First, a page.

Henry Leonard Reynard (HLR) was born in Yorkshire, England in 1845,
the fourth of six children: his father came from an old landed family.
Henry was educated at a boarding school in the suburbs of London.
His father owned race-horses, and young Henry subsequently spent a lot of time
with them — caring for them, riding them and racing them: it was a love
that would last throughout his life.
At age 21, seeking new horizons, he left for Argentina, where he acquired
a share of an English-owned estancia in Santa Fe province. At the suggestion
of one of the partners, HLR made a visit to Punta Arenas (Chile) in 1874. He
was favourably impressed by the economic possibilities of the Magallanes region
of Patagonia, and decided to relocate there definitively.
At that time, the expatriate community in Magallanes was very small. HLR entered
into partnership with James Henderson Dunsmure, the local British vice-consul,
operating a sawmill and hotel. After Dunsmure's death in a sailing accident,
HLR became vice-consul, a position he held for many years.
HLR was one of the first in Patagonia to foray into the sheep-raising business
— previously, animals had been imported from the Falkland Islands,
but only for human consumption. In 1877 he started a small ranching operation
on Isla Isabel (Elizabeth Island), located on the Magellan Strait. Its success
led to full-scale ranching of sheep, cattle and horses at Estancia Oazy Harbour.
At this period, land was held on long lease from the Chilean government.
In 1880, HLR married Marie Domange, a young French widow, whose husband
François Roig had been drowned along with Dunsmure. Marie inherited
her former husband's business, initially looking after it, and later working
with Henry to run the Estancia. When he came of age, her first son, Frank
Roig, became her business partner. Four of Marie and Henry's children survived
Thanks to HLR's early pioneering work, numerous new entrants into the sheep
industry obtained their first animals from his flocks. He comes across as an
amiable figure, willing to help others and consequently well liked.
The success of the ranching industry led the Chilean government to sell the
region's lands by auction in 1903. HLR was outbid, losing Oazy Harbour; he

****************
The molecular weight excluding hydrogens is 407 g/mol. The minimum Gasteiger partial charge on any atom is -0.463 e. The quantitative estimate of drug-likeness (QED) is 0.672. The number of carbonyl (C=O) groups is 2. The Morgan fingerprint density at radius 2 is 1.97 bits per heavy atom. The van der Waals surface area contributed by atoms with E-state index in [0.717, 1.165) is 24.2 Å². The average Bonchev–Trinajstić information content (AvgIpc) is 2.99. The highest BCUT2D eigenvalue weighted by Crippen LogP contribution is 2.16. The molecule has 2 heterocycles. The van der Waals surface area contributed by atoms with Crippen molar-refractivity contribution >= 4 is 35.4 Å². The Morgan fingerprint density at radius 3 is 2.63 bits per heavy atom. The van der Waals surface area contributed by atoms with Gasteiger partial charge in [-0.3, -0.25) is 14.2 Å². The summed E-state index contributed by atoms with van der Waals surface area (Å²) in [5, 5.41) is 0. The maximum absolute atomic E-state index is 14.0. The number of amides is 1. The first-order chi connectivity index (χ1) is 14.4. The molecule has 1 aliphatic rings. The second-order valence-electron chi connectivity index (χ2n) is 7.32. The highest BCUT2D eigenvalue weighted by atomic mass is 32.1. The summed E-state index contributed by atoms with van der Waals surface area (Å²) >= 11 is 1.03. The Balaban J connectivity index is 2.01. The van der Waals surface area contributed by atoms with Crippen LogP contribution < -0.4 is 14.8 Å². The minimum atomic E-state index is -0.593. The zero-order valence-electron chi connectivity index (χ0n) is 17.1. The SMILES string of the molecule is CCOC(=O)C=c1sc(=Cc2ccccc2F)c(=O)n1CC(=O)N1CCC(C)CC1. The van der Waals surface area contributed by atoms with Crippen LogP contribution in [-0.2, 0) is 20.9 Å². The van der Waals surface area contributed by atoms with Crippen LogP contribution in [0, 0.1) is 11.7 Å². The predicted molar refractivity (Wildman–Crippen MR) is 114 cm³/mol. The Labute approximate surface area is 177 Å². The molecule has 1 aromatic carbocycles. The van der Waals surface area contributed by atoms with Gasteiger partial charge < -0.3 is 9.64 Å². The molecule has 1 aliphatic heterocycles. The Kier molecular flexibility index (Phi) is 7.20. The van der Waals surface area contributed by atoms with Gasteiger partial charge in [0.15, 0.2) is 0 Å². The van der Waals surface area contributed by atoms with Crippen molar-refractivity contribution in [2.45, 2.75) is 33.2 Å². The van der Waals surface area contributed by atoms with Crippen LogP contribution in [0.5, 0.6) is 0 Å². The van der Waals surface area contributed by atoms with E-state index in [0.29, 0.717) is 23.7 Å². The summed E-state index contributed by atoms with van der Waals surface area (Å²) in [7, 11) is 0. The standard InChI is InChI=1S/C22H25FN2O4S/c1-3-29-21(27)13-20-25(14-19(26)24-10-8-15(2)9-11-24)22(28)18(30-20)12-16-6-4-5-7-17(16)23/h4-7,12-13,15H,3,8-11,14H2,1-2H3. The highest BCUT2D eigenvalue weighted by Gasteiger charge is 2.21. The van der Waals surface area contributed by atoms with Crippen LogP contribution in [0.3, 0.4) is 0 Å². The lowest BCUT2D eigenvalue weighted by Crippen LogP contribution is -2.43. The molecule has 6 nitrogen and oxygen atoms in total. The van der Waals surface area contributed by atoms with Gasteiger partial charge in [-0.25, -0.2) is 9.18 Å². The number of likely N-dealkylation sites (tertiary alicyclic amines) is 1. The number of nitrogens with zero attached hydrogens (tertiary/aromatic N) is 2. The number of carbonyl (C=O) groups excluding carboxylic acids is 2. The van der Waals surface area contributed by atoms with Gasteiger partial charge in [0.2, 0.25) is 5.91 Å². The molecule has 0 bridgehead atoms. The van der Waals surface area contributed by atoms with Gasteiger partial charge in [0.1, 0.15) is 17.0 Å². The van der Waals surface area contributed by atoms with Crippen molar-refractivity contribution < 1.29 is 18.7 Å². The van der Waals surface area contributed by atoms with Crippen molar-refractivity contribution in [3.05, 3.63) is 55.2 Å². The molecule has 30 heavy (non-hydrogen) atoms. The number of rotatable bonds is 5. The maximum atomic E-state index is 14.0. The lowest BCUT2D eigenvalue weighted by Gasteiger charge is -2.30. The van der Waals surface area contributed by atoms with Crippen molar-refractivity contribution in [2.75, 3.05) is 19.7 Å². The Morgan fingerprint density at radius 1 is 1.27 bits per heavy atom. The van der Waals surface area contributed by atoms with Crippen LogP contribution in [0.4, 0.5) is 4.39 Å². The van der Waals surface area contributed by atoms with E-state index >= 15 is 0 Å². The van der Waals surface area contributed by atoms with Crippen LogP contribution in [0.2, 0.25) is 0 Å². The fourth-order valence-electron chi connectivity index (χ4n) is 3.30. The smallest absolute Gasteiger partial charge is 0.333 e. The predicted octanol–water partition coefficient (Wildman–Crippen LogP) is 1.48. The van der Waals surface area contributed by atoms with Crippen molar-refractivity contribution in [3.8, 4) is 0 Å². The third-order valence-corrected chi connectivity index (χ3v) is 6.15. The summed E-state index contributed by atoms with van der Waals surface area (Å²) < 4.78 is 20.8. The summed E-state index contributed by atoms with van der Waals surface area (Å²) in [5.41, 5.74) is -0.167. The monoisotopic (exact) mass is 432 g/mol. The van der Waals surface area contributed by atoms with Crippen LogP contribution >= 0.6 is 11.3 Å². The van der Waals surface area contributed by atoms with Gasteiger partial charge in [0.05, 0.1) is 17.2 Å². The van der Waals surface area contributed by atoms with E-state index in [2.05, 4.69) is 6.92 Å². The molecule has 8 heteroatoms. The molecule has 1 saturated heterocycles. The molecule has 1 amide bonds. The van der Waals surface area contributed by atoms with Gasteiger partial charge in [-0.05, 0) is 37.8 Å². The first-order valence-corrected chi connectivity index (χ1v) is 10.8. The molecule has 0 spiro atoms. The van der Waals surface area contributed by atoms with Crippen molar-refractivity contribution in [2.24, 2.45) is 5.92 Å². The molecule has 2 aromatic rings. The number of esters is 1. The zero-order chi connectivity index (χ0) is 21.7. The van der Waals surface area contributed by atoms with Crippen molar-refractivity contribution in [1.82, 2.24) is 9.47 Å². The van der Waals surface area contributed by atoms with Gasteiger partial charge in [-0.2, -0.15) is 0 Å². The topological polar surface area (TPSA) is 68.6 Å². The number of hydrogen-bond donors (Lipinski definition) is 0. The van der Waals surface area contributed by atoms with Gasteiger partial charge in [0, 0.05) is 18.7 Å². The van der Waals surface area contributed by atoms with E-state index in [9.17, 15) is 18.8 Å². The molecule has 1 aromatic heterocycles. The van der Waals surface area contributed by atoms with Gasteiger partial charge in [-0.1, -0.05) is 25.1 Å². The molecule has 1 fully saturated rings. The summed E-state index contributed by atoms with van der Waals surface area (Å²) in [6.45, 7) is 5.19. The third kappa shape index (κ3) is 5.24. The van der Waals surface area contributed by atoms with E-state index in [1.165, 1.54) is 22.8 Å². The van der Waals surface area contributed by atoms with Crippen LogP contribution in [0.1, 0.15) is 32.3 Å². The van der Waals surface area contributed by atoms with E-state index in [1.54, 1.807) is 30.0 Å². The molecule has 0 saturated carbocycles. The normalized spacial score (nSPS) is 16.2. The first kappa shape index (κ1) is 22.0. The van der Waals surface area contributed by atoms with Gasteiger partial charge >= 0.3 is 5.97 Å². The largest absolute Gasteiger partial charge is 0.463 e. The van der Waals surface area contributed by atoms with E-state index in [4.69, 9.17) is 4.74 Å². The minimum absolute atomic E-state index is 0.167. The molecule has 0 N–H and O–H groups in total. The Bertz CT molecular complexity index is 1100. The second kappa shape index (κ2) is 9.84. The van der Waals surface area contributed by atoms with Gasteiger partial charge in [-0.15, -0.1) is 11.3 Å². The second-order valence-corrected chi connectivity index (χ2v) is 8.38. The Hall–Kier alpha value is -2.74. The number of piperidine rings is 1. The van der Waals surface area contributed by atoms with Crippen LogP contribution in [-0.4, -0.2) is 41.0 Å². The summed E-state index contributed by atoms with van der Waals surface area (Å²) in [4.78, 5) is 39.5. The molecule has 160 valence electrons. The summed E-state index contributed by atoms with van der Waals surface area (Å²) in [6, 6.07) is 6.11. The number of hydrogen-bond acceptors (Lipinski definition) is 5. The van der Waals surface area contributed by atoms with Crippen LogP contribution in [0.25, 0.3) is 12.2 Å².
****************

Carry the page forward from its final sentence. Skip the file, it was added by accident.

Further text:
was obliged to move his operations to Argentina. Some time earlier he had purchased
Estancia Cañadón de las Vacas, in Santa Cruz province; this was
to become the family's new home.
Across the years, the family maintained ties with England, educating the children
there and purchasing a home. With advancing age, Marie and Henry spent more
time in his native Yorkshire, dying there in 1910 and 1919 respectively. Their
two daughters, with their husbands, continued the family business
in Santa Cruz, which is held by their descendants to this day.
After Henry's death in 1919, his children
found that the autobiography he had begun in 1911 was incomplete. The main
body of the text described his early years spent in England, but, even so,
many of the anecdotes concerned other people, rather than himself. There was
some sketchy material about his first years in Northern Argentina; but about
Patagonia — the
scene of his main accomplishments — nothing.
To fill this void, they then set about contacting family,
business associates and old friends, asking them to share their memories of
HLR. The most prolific of these contributions came from
one of the earliest English settlers in Magallanes: his material is an important
addition to the early history of the region. Further interesting material came
from Carlos Webster; in his case, information concerning horse-racing in the
Rosario district (Santa Fe) during the 1870's.
The collected materials were typed — 178 double-spaced pages — and
appear to have been circulated within the family for comment. We have no information
about why the work was not published at that time. [However, the "manuscript" must
have been accesible, because the Chilean author Claudio Chamorro used some
of its data for his 1936 book "Bajo
el Cielo Austral".]
In 1982 there was a renewed interest in publication, and efforts were made
to improve the appeal of the subject to the general public, but this initiative
did not bear fruit. Currently, the bound typescript is carefully
stored in the family home.
In 2013, thanks to HLR's great-grandson Robert Lemaire, we had the opportunity
to examine the original book, making a photographic copy for further study.
In our judgement, beyond the biographic dimension, there is much of interest
to historians: first-hand accounts of the city of Buenos Aires, life in the
pampa, details of stock-raising, incidents from "early
times in Patagonia" and
so forth. With Robert's consent,
we undertook to transcribe the complete text. This is now uploaded to our
web-site, where it will remain available to all who wish to study it (or simply
to enjoy it).
The book comprises three sections (summaries of their contents appear below).
The web layout closely follow the original material's
page-content and numbering. Occasional, minor corrections
have been made to spelling and punctuation. Editorial notes are shown [thus].
Note: For rapid reference, see this
short biographical summary of the Reynard—Domange family.
Duncan S. Campbell
Advice to the reader:
The trustworthiness of specific data presented in the text depends on the time
elapsed since the events described, as well as on the informant's memory.
Therefore, please be cautious when reading memories recalled in later life,
which should be validated against other sources, such as diaries or official